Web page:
Will NBN tax lead to higher broadband prices?
Government proposal would see a broadband levy to fund regional NBN rollouts.
The funding around the rollout of the National Broadband Network has long been a highly contentious issue, all the way back to the project’s initial implementation under the then-Rudd government, through to the Coalition switch to a mixed technology model and a begrudging admission that it would cost quite a lot more than the originally touted $29 billion.
The latest funding idea to cover the costs gap for the NBN being touted by the Turnbull government according to the SMH would see ISPs hit with a levy designed to subsidise the cost of regional NBN rollouts.
Currently the entire NBN scheme is nationally funded across the line, but under the scheme, the funds raised by the Regional Broadband Scheme would see any provider offering fixed line services hit with an introductory $7.30 charge for every fixed line service, rising over time to $8 per connection by 2022. Services that would dodge the charge include services under 25Mbps, fixed wireless and satellite services and services transitioning to the NBN such as Optus and Telstra’s cable networks. What it does encompass aside from NBN services would be any other provider in those areas, such as TPG’s existing fibre-to-the-basement services.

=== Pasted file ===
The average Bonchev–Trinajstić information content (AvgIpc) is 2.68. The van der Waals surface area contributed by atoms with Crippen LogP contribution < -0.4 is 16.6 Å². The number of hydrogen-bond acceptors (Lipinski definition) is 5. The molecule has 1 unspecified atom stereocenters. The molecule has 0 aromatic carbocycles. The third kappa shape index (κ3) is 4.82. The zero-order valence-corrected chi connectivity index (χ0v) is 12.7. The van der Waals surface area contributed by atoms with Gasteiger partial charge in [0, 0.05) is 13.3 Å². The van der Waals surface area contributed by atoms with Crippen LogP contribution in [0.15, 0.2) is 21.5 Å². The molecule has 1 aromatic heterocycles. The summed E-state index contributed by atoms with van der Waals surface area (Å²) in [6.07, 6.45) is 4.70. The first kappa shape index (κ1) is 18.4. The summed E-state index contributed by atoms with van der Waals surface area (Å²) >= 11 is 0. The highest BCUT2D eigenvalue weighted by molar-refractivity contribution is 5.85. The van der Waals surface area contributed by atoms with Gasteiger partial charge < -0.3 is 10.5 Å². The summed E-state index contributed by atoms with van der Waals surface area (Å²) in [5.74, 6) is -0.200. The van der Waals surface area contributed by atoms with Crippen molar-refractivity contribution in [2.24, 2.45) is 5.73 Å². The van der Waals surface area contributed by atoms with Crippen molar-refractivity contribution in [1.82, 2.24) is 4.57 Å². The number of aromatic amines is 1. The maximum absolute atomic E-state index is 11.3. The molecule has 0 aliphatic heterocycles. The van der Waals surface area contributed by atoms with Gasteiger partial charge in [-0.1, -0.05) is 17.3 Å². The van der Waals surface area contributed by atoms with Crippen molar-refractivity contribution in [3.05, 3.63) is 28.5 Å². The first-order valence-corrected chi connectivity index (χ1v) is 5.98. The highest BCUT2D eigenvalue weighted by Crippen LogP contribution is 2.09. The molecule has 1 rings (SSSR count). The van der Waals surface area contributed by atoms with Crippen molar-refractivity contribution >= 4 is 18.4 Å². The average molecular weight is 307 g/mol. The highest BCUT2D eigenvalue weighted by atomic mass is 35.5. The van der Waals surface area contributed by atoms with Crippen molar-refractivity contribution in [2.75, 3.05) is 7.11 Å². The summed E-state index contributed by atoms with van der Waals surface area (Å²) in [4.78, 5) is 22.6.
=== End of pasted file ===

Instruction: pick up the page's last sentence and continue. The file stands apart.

The government estimates that some 10% of fixed line non-NBN services would be affected by the levy. It’s expected to raise $370 million from NBN and $40 million from non-NBN providers.
The move comes despite recommendations of the Vertigan report, which specifically called out such a levy as a poor idea unless the NBN itself were to be split up into separate business units.
What will this mean for broadband prices?
In the immediate term, it’s not likely to change broadband pricing in Australia, if only because there’s a long road ahead of the government from proposing legislation to it actually passing parliament and being implemented in the real world.
That being said, the effect of such a levy would almost certainly be passed onto consumers, although it would be interesting to see if this leads to a two-tier NBN system, as some providers already do for ADSL services that distinguish between metropolitan and regional zones.
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